There clearly needs to be greater collection and sharing of freight emission data across the supply chain, though this is difficult to achieve, partly because of the nature and structure of the road haulage industry.  The European industry, which handled 76% of EU inland freight tonne-kms in 2019, is highly fragmented, comprising over half a million small carriers locked in intense competition and typically earning small profit margins. Incentivising or requiring such an enormous population of carriers to carbon footprint their operations, particularly at a client or consignment level, is a major challenge. It can be made a legal obligation, though experience in France casts doubt on the effectiveness of this approach.  The procurement procedures of shippers and larger logistics providers can exert stronger pressure on carriers to disclose emission data, though usually fail to do so.  Carriers often offer as an excuse for not collecting CO2 data that their clients seldom ask for it.  Some carriers also fear that divulging commercially-sensitive fuel-related data might weaken their negotiating position and exert downward pressure on freight rates.  Such fears must be allayed in the pursuit of low carbon logistics.

Vehicle manufacturers also have a role to play in improving the carbon transparency of road freight operations.  It is often claimed that they capture fuel consumption data from trucks they have sold to monitor their ongoing performance, though do not routinely share it with operators.  They could make this data more widely available and give operators more guidance on the measurement and management of fuel consumption and emissions.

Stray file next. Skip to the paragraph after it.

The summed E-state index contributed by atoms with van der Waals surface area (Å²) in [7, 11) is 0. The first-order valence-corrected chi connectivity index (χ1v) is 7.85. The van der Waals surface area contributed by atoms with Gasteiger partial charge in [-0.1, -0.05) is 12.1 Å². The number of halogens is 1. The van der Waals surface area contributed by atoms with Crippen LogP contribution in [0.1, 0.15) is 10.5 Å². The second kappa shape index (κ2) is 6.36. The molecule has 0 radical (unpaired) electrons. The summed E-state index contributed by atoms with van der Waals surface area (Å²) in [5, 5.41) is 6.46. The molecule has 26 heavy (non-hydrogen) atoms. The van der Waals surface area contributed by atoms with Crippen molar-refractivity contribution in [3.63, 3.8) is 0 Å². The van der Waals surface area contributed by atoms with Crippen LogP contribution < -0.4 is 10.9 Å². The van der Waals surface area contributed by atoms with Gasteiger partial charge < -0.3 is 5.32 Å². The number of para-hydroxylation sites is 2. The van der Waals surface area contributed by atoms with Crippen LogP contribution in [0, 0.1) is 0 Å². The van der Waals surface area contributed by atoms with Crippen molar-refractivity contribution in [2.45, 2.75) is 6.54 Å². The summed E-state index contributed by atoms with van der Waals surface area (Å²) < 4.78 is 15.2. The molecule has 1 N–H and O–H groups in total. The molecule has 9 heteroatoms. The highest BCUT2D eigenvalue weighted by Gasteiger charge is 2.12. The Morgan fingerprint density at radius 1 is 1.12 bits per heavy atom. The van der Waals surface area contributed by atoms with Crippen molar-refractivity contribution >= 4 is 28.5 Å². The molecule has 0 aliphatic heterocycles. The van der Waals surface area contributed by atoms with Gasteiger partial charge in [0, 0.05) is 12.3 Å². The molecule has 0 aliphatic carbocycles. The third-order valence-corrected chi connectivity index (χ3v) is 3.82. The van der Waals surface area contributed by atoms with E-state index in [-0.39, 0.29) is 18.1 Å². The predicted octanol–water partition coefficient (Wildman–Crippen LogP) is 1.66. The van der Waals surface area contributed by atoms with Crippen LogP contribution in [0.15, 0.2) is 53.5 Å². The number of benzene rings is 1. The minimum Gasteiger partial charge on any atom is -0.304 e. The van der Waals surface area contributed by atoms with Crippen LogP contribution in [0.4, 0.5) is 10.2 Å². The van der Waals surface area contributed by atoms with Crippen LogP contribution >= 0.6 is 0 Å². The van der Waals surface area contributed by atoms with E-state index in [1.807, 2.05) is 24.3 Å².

Looking to the future, carbon accounting in the freight sector is also likely to be enhanced in other ways.  The ‘system boundary’, within which emissions are calculated, will be extended from tank-to-wheel (TtW) to well-to-wheel (WtW) estimates and beyond that to embrace embodied emissions in the vehicles and infrastructure as well as those associated with administration and IT.  Only when the carbon auditing system is truly holistic will it be possible, for example, to determine the net GHG savings from freight modal shift, particularly where this involves expanding the infrastructural capacity of rail and inland waterway networks.  The granularity of freight carbon measurement will also have to increase to give analysts the disaggregated data they will need for the eco-labelling of products, last-mile delivery options, recycling services etc.  More granular data will also allow businesses and public policy-makers to track with greater accuracy incremental improvements in the carbon efficiency of freight transport operations.  At present, such improvements can be hard to detect because of over-reliance on industry-default values of carbon intensity and a failure to regularly recalibrate emission factors in line with technology advances and improvements in business practice.

One of the central goals of freight carbon accounting has been to produce estimates that are consistent, transparent and comparable across transport modes, operators, commodities, supply chains and geographies.  As the collection of freight emission data is refined, digitalised and innovated in other ways, we must ensure that this drive for consistency, transparency and comparability is strongly maintained.